The Federal Bureau of Investigation (FBI) has widened its investigation into Rupert Murdoch's News Corp to look into allegations of wrongdoing at the company beyond the claim that News of the World journalists attempted to hack the phones of 9/11 victims.
It was reported this weekend that FBI investigators, who are checking damaging claims that reporters at the now-defunct Sunday tabloid asked a New York-based private detective to access the voicemails of those killed in the 2001 terrorist attacks, have so far found no evidence that attempts were made to secretly listen to those messages.
According to The Independent, US agencies are now examining whether there are further claims of misconduct at the company''s American subsidiaries that merit further investigation.
The move comes as MPs in Westminster prepare to consider tomorrow the release of new documents related to hacking, which one former minister described as "dynamite".
A New Jersey senator wrote to the US Attorney General's office last month asking for an inquiry into News Corp's behaviour in the US, citing the case of Floorgraphics, whose founders claimed their Murdoch-owned rival, News America, threatened to destroy their company when they rejected a takeover bid. A jury was told that 11 breaches of Floorgraphics' password-protected website in 2004 were traced back to an address registered to a News America office and that sensitive information could have been accessed, the paper said.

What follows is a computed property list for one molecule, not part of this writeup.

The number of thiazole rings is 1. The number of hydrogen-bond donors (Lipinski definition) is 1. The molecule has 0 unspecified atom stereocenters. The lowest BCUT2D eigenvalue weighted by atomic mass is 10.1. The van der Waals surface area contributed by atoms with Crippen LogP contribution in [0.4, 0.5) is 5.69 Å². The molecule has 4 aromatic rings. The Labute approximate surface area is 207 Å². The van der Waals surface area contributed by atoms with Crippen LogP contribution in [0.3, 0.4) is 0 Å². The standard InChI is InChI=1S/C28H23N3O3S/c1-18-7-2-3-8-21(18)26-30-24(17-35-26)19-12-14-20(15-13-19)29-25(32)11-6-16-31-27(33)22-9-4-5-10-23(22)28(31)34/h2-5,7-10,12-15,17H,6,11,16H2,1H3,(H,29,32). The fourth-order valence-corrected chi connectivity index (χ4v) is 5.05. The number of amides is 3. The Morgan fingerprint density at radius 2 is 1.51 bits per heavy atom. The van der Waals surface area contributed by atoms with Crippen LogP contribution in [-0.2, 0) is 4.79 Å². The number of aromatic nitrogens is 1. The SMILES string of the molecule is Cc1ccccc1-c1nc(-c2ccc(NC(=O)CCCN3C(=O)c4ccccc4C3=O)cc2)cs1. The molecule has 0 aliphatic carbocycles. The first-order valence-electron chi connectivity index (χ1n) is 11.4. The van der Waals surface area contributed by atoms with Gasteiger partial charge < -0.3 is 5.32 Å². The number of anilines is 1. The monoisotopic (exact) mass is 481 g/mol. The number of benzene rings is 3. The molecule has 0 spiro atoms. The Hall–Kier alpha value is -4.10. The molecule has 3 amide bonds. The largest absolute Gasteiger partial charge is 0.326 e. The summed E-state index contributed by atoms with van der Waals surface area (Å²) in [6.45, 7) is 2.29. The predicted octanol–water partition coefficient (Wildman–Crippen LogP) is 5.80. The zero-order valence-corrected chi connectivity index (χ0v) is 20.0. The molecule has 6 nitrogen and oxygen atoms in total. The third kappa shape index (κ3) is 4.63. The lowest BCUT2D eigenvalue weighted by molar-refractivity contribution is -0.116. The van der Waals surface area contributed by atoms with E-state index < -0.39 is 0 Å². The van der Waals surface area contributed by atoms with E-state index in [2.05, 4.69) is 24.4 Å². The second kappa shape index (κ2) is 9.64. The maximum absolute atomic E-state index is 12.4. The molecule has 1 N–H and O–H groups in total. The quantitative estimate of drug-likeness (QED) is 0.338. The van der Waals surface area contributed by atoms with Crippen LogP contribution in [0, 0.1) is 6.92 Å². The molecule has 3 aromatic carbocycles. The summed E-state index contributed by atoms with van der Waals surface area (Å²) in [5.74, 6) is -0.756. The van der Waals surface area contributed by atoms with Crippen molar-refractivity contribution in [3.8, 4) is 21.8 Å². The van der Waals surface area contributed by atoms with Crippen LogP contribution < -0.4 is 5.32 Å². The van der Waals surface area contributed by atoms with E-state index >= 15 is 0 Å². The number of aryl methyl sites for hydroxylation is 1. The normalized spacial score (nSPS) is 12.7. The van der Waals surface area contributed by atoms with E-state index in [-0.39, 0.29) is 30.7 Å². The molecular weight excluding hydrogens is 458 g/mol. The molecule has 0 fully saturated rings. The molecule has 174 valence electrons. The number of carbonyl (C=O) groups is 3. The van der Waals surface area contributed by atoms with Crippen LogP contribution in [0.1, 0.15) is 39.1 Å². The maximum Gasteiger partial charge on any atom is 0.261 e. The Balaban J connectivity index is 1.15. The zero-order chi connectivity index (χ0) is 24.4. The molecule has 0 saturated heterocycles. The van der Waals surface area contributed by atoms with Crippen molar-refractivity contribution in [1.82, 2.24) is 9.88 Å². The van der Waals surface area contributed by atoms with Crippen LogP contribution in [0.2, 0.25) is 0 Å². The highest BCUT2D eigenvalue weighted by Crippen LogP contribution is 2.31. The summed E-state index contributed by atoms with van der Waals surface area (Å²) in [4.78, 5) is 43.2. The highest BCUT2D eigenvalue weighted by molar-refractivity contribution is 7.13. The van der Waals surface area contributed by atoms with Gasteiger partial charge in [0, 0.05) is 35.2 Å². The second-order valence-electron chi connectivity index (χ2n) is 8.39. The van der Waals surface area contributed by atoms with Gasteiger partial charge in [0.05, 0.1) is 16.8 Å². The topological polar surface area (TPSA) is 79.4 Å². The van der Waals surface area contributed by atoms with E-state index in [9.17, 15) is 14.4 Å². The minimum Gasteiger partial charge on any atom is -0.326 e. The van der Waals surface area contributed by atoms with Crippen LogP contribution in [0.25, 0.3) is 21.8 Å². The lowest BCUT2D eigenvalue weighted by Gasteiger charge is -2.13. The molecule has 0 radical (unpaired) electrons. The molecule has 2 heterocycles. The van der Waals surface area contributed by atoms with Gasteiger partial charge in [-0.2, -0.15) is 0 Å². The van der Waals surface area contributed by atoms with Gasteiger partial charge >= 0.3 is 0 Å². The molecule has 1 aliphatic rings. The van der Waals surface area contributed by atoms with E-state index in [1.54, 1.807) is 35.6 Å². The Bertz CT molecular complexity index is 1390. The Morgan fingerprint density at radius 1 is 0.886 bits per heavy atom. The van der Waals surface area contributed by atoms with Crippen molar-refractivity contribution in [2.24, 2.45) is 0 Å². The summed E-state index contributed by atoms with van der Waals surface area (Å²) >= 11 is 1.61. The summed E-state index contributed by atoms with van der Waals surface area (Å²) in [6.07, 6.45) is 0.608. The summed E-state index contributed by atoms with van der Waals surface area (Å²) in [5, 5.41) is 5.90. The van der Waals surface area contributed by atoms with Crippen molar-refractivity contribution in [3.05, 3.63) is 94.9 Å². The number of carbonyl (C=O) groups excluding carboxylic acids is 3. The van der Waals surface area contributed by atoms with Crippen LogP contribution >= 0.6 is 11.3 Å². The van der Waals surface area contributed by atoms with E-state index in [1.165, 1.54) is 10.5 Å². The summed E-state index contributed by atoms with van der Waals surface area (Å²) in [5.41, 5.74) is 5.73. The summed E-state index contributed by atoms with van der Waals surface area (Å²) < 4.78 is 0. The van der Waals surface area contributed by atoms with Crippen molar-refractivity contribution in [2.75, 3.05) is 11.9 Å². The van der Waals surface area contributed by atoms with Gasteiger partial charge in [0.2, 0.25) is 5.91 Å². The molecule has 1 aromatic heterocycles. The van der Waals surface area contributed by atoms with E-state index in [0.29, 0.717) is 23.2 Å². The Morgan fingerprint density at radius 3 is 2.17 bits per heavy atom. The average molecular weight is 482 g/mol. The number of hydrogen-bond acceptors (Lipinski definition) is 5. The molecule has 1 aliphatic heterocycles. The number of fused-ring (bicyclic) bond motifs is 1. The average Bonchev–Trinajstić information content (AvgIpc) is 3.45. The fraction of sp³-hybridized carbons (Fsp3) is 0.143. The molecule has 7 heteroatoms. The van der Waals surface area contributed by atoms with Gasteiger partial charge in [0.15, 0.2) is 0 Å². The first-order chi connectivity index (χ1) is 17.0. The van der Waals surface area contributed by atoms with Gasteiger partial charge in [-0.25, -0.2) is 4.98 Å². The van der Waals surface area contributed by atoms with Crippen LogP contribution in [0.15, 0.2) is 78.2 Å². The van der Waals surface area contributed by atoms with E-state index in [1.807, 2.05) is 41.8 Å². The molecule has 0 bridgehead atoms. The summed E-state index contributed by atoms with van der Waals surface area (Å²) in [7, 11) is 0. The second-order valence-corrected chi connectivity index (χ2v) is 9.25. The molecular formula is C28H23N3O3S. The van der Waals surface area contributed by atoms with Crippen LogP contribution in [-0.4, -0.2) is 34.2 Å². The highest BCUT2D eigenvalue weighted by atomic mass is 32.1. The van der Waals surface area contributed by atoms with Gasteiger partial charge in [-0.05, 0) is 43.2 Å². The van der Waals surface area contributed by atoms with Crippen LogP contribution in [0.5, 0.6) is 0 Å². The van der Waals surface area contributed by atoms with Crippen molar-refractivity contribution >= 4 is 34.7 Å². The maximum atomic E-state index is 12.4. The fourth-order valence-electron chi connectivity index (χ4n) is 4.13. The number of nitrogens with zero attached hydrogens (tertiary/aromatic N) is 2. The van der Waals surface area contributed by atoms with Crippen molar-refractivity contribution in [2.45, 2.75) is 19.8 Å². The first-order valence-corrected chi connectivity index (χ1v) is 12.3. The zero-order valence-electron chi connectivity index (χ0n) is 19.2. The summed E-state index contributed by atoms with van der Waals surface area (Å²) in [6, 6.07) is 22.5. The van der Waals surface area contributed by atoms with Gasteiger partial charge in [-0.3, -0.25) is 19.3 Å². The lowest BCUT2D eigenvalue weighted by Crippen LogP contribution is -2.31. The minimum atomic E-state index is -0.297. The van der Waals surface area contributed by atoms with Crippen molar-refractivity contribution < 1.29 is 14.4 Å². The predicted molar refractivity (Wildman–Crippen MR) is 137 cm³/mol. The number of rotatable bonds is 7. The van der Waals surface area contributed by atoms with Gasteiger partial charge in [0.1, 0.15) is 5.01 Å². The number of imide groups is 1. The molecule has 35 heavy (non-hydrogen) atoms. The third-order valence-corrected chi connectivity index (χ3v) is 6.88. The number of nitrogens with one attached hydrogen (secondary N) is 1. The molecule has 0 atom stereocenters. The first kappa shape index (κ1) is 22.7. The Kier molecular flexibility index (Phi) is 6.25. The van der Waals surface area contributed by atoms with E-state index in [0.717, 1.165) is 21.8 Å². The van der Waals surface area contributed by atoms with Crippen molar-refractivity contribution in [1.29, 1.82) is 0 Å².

News Corp, which ended the lawsuit after agreeing to buy Floorgraphics for 29.5 million dollars, denied any claim that it threatened the company and said it condemned the hacking, suggesting it may have been carried out without its knowledge by an employee. News Corp is now facing questions about its US operations, including whether American corruption laws were broken if it is proven that NOTW journalists made payments to British police officers.